Pages: 112 pages
Publisher/Date: Atheneum Books for Young Readers, c2014.

First introduced in The Trouble with Chickens, Dirt, Sweetie, Poppy and Sugar now take a starring role in the first book in this spin-off series. They might be chicks, but they aren’t chicken when a scared squirrel named Tail barges into their coop. After running from the big, scary thing in the yard, Tail is not much help (he keeps fainting out of fear) and the chicks come to the conclusion they must save their mother from the danger at hand. Filled with expressive illustrations and hilarious hijinks, the quartet use camouflage and deductive reasoning to discover what has invaded their turf and chase it back to where it came from! Readers might come to an alternate conclusion in this slapstick comedy of errors that proves things aren’t always what they seem.

Princeless 1

PrincelessTitle: Princeless (first four issues)
Author: Jeremy Whitley
Illustrators: M. Goodwin (art and colors) and Jung Ha Kim (letters)
ISBN: 9781939352545
Pages: Unpaged (128 pages)
Publisher/Date: Action Lab Entertainment, c2015

That very day, the prince and princess were married. They lived happily ever after and had lots of beautiful children. The End.
“That story is complete hogwash. [..] First of all, it’s full of plot holes. I mean, really, what kind of dragon dies with one blow? Not to mention, how did he get her down from that tower?”
“I suppose he climbed.”
“Climbed? Climbed Mom? He climbed ‘the tallest of tall towers’. Then managed to get the helpless princess of his down without any kind of magic? Did you see that girl’s arms? They’re PIPE CLEANERS! She’s not climbing down anything! […] And how did she get up there in the first place? Who has the kind of grudge against this beautiful princess that they would lock her in a tower? […] Plus where do you even buy a dragon? Dragons are wild animals! You’re going to put that thing in charge of your daughter? What if it wanders off? What if it eats her? […] All I know is, when I turn sixteen, you and dad had better not lock me in some tower.”

Oh, but that’s exactly what happens to Adrienne, is she gets locked in a tower guarded by a dragon waiting to be rescued. After several princes get eaten and one runs away screaming, she takes matters into her own hands. Breaking both herself and her dragon Sparky free, they begin a quest to rescue the rest of her sisters from their respective towers. Returning to her home leads to a case of mistaken identity, and now she’s running from her own guards. Will a plucky blacksmith’s daughter with her own ideas of women warriors be an asset to her quest?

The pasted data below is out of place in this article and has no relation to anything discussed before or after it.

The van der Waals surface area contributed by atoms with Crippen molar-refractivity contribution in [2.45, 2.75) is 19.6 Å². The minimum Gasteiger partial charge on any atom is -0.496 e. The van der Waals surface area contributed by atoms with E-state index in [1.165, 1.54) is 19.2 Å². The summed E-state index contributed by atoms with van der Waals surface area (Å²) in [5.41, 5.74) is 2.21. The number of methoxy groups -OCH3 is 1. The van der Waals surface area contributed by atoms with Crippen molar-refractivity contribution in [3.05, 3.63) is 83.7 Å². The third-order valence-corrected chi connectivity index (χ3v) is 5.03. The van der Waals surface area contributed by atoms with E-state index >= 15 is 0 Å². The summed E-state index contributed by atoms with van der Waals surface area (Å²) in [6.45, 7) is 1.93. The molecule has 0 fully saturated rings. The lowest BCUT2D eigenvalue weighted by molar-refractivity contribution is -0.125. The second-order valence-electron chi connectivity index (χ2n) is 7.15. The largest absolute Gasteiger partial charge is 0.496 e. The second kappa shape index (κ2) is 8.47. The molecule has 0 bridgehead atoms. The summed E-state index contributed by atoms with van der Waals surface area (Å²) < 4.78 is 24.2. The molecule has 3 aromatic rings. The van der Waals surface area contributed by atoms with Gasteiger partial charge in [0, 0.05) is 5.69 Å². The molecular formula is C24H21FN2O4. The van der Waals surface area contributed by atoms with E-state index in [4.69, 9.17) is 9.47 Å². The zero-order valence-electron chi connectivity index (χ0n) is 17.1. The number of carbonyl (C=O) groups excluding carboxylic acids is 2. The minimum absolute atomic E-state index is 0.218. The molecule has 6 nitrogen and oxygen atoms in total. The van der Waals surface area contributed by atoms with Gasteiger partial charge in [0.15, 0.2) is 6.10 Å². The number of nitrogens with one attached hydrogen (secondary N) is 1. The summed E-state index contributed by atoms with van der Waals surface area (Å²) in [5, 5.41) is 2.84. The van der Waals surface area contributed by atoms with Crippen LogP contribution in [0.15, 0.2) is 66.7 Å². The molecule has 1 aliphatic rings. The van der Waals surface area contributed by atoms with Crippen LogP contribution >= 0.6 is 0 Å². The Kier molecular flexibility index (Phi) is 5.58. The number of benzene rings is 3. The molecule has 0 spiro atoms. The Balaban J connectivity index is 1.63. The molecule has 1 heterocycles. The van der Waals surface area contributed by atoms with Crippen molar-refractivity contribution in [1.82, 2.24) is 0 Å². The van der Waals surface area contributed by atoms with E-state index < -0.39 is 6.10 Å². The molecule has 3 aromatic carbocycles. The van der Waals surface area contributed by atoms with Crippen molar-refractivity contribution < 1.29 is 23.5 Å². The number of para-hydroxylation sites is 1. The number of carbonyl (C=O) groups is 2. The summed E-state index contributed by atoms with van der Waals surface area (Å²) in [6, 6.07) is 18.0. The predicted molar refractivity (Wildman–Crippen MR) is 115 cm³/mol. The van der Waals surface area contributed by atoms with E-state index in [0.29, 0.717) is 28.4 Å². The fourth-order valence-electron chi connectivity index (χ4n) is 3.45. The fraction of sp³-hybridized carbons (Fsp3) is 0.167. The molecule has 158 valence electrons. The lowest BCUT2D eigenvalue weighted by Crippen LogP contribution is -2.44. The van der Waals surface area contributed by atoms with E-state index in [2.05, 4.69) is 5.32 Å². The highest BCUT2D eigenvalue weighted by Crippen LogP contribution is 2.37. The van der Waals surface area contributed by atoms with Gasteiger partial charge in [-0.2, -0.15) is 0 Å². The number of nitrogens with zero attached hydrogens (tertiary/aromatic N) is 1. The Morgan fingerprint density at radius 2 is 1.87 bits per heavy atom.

Remember all those good things I said about Nimona, and how it subtly alluded to cultural tropes regarding superheroes, feminism, and tradition? Place all those things in glaring, blinding, glowing neon skyscraper height letters, and you get Princeless. Plastered on the front cover is a quote from Comics Alliance hailing it as “the story Disney should have been telling for the past twenty years,” but I feel that’s true only if Disney was being run by overly politically correct government officials. In less than two hundred pages we cover:

  • anti-feminist messages of old-fashioned fairy tales (quoted above)
  • blatant recognition of sexism in the costumes of female heroes (“What I’m saying is why should a woman’s armor have to show cleavage or stomach? […] Why not make real armor, which would actually be effective in a fight for a woman warrior?”)
  • the mistaken emphasis of women’s worth as a commodity instead of a companion that persists in some cultures even today (“And the worst part is, all he wanted was money for her”)
  • patriarchal views of the role of women in society (“It is not a woman’s place to rule, but to be ruled.”) and
  • the stereotyping against “feminine” qualities in men and “masculine” qualities in women.

Why don’t we just use Bedelia’s giant hammer to pound feminist philosophies into everyone’s head, as that would be about as subtle as this book. I guess for some people it’s necessary to be this obvious, but it seriously impacted my enjoyment of the story, not because I disagree with the messages. I agree whole heartedly that young girls need realistic role models of all types in literature, and have long wished that more superheroes took the functional female route instead of the spandex bikini-clad boobs and butts. However, let the story prove the point, and don’t make medieval characters spout modern-day political talking points ever dozen or so pages.

Now don’t misunderstand, I did enjoy the premise of the story. The details were really key, with Princess Adrienne actually falling off her dragon the first time she hops on due to the lack of a proper saddle. I like her ingenuity when it comes to getting herself out of trouble. Her ethnicity, minus one early mention about how she will never be a “fair maiden”, amazingly goes largely unremarked upon but is unquestionable in the illustrations. Princess Adrienne has an admirable attitude, not similar to Junie B. Jones but more to that point that she knows what makes sense and she’s not afraid say what she’s thinking. I’m hopeful the series will become less about what other comics and fairy tales are lacking and more about the good qualities that this storyline offers. There are certain scenes that really steal the show, especially the last one with Adrienne’s sister, and those are the types of scenes that I want to see more. A good, promising start if you’re willing to dodge the propaganda when necessary.